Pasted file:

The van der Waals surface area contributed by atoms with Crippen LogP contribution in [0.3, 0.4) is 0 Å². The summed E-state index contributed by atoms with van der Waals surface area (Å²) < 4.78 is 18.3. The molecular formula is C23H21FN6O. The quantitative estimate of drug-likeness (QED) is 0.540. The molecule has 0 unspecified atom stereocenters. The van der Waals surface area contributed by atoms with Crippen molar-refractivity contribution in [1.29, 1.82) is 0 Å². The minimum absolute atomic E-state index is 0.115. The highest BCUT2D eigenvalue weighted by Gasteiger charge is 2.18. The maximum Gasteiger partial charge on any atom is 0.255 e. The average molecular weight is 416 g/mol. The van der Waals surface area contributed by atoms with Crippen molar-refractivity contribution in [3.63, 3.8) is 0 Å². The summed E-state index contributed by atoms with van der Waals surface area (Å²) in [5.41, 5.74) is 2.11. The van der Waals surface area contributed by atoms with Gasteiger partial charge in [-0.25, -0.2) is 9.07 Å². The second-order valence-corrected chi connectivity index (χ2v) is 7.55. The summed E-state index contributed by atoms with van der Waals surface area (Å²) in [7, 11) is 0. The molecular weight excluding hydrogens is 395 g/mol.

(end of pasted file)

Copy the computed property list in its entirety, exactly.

The van der Waals surface area contributed by atoms with Crippen LogP contribution in [0.3, 0.4) is 0 Å². The summed E-state index contributed by atoms with van der Waals surface area (Å²) < 4.78 is 18.3. The molecular formula is C23H21FN6O. The quantitative estimate of drug-likeness (QED) is 0.540. The molecule has 0 unspecified atom stereocenters. The van der Waals surface area contributed by atoms with Crippen molar-refractivity contribution in [1.29, 1.82) is 0 Å². The minimum absolute atomic E-state index is 0.115. The highest BCUT2D eigenvalue weighted by Gasteiger charge is 2.18. The maximum Gasteiger partial charge on any atom is 0.255 e. The average molecular weight is 416 g/mol. The van der Waals surface area contributed by atoms with Crippen molar-refractivity contribution in [3.63, 3.8) is 0 Å². The summed E-state index contributed by atoms with van der Waals surface area (Å²) in [5.41, 5.74) is 2.11. The van der Waals surface area contributed by atoms with Gasteiger partial charge in [-0.25, -0.2) is 9.07 Å². The second-order valence-corrected chi connectivity index (χ2v) is 7.55. The summed E-state index contributed by atoms with van der Waals surface area (Å²) in [7, 11) is 0. The molecular weight excluding hydrogens is 395 g/mol.